Many of my patients are shocked to find out that tinnitus is not the disease process, but it is a symptom of something else going on in the body.

What is Tinnitus?

by | May 6, 2021 | Hearing Loss, Patient Resources, Tinnitus

Tinnitus presents itself in many different ways.

It’s most commonly described as ringing in the ears, but it can be any constant sound such as buzzing, swooshing, hissing, whistling, or clicking.

Nearly 15% of the general public suffer from tinnitus, with many experiencing it to a debilitating degree. This makes it one of the most common health conditions in the US.

But why does it occur?

In this article, we will discuss everything you need to know about tinnitus, including what causes it and the interesting impact your lifestyle can have on its severity.

What Causes Tinnitus?

There are several theories that have been developed to explain the causes of tinnitus.

Some common misconceptions about tinnitus include: that it is psychological, it’s a disease in itself, or that everyone with tinnitus eventually goes deaf. This is simply not true.

Many of my patients are shocked to find out that tinnitus is not the disease process, but it is a symptom of something else going on in the body.

This is why it’s important to treat the underlying condition and look into all aspects of your hearing before jumping to conclusions.

One of the most common causes of tinnitus is an underlying hearing loss, which may be age-related or noise-induced hearing loss.

The most common theory used to describe this phenomenon is that when the hearing nerve is deprived of regular audio input (as in when someone loses their hearing), the brain recognizes this deprivation and inputs a sound in its place.

Another cause of tinnitus could be a physical obstruction in the ear. For example, a buildup of wax or any other unusual material can impact the pressure in your ears, which can cause a distorted sound quality such as tinnitus.

Other health issues can impact your ear health, including sinus issues, TMJ, TBI, and ototoxicity. It’s also important to discuss with your doctor about side effects of any of the medications you are taking to see if any of them include tinnitus.


While there are many providers who may diagnose tinnitus and say “there is nothing you can do about it” or “learn to live with it,” this is not an acceptable response to a tinnitus diagnosis, and it should not be accepted by the patient.

The best way to treat tinnitus is by seeking help from a professional who can help to determine the origin.

At Jacobs Audiology, we will work through your lifestyle habits and rule out any physical causes.

are you struggling with tinnitus?

Environmental Contributors

Several environmental factors can affect the impact of tinnitus on a person. Stress is the most common factor that correlates with bothersome tinnitus. During our evaluations, one of the first questions we ask is about any new stress or anxiety that has begun recently.

Through many years of research, we know that stress and anxiety add to tinnitus, which is due to the overactivity of the limbic system. This makes it harder for a person to ignore or “get used to” their tinnitus.

Other factors, such as dehydration and lack of sleep, can also make tinnitus worse.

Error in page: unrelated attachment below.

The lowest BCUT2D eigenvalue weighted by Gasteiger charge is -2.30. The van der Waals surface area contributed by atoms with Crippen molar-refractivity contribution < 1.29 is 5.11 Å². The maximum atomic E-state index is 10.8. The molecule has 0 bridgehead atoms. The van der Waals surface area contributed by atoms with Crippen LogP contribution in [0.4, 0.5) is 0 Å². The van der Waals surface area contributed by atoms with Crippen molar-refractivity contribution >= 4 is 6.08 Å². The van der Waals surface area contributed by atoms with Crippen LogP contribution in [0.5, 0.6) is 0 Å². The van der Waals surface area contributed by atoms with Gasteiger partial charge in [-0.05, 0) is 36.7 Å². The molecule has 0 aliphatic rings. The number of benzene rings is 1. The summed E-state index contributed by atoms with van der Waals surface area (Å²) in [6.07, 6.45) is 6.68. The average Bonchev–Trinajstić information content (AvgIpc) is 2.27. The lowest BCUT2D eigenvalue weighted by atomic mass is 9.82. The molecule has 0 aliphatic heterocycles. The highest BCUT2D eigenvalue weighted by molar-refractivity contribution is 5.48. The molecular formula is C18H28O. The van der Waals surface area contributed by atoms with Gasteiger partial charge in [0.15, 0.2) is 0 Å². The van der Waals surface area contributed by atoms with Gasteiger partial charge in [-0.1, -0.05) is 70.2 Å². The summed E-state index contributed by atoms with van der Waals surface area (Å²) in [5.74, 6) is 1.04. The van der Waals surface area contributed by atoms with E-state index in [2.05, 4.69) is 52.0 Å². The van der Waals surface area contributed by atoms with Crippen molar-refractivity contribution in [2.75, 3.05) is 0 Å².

Getting outside and going for a walk can do wonders for your tinnitus and stress levels, allowing your ears to be exposed to a plethora of different sounds and auditory input.


The treatment for tinnitus generally depends on the physical cause of it. For example, if we discover you have a hearing loss, we will work with you to find a hearing aid that addresses both the hearing loss and tinnitus.

Hearing loss is as unique as your fingerprint, and every patient is different, so it’s important to get a full evaluation before any treatment. This allows us to outline a treatment plan which is catered to your needs.

One therapy often used is sound therapy, also known as acoustic therapy, which can help to make the sound in your ear less noticeable.

Apps such as ReSound Tinnitus Relief use a combination of sounds and relaxing exercises to calm down the body and distract your brain from focusing on tinnitus.

Often, treatment for tinnitus is combined with cognitive behavioral therapy, which works by addressing the individual’s overall response to tinnitus.

If you find that your mental health is suffering significantly from tinnitus, it is important to see a specialist who specializes in treating tinnitus patients. They are the most equipped professionals to treat this condition.

The Bottom Line

Tinnitus affects people in different ways. It may flare up at certain points in your life, making it unbearable, whereas other times, it’s barely noticeable.

Most importantly, there are ways to manage it.

Using our expertise and knowledge, we promise to support you throughout your journey, ensuring you can access professional guidance 5 days of the week.

If you would like to take the first step toward tinnitus relief, then you can request a callback with one of our experts here. Alternatively, feel free to call us at 301-860-1124 (Bowie) or 410-535-0024 (Southern Maryland).

Do you know somebody that needs to see this? Why not share it?

Marcie Jacobs, M.A., F-AAA

Marcie Jacobs has extensive experience in the field of Audiology. She became an audiologist over 25 years ago and has practiced in Southern Maryland and Prince Georges County. Jacobs Audiology was founded in 2011 with the philosophy of providing superior hearing health care for their patients. Her unique combination of empathy and energy result in excellent patient care. Marcie Jacobs obtained her Master of Science degree in Audiology from the University of Maryland in 1991.

    Request a Callback

    Don’t want to wait? Call us at:
    Bowie, MD 301-860-1124
    Southern MD 410-535-0024
    Waldorf, MD 410-535-0024

    • This field is for validation purposes and should be left unchanged.